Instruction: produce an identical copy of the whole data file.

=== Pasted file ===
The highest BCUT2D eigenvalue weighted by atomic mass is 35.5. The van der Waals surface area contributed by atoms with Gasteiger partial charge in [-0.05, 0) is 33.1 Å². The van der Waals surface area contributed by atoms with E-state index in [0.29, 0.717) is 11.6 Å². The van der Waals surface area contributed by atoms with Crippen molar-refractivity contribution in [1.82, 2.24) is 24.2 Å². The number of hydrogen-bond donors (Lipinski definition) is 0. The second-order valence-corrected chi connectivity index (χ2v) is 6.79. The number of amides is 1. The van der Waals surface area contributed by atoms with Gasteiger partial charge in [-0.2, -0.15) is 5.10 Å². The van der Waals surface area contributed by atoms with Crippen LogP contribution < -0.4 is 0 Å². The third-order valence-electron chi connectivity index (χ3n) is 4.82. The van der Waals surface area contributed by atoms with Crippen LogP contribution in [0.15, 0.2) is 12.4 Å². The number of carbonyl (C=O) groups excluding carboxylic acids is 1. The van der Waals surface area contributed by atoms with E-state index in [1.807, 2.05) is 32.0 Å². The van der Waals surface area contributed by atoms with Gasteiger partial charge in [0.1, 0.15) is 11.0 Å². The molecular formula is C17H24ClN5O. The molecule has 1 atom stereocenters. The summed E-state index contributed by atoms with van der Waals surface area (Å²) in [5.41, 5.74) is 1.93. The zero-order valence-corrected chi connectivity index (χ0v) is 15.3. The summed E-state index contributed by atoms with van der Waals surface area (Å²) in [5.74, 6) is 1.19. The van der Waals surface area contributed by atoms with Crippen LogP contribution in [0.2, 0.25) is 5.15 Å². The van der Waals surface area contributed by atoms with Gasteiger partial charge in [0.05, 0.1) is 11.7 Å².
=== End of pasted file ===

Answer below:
The highest BCUT2D eigenvalue weighted by atomic mass is 35.5. The van der Waals surface area contributed by atoms with Gasteiger partial charge in [-0.05, 0) is 33.1 Å². The van der Waals surface area contributed by atoms with E-state index in [0.29, 0.717) is 11.6 Å². The van der Waals surface area contributed by atoms with Crippen molar-refractivity contribution in [1.82, 2.24) is 24.2 Å². The number of hydrogen-bond donors (Lipinski definition) is 0. The second-order valence-corrected chi connectivity index (χ2v) is 6.79. The number of amides is 1. The van der Waals surface area contributed by atoms with Gasteiger partial charge in [-0.2, -0.15) is 5.10 Å². The van der Waals surface area contributed by atoms with Crippen LogP contribution < -0.4 is 0 Å². The third-order valence-electron chi connectivity index (χ3n) is 4.82. The van der Waals surface area contributed by atoms with Crippen LogP contribution in [0.15, 0.2) is 12.4 Å². The number of carbonyl (C=O) groups excluding carboxylic acids is 1. The van der Waals surface area contributed by atoms with E-state index in [1.807, 2.05) is 32.0 Å². The van der Waals surface area contributed by atoms with Gasteiger partial charge in [0.1, 0.15) is 11.0 Å². The molecular formula is C17H24ClN5O. The molecule has 1 atom stereocenters. The summed E-state index contributed by atoms with van der Waals surface area (Å²) in [5.41, 5.74) is 1.93. The zero-order valence-corrected chi connectivity index (χ0v) is 15.3. The summed E-state index contributed by atoms with van der Waals surface area (Å²) in [5.74, 6) is 1.19. The van der Waals surface area contributed by atoms with Crippen LogP contribution in [0.2, 0.25) is 5.15 Å². The van der Waals surface area contributed by atoms with Gasteiger partial charge in [0.05, 0.1) is 11.7 Å².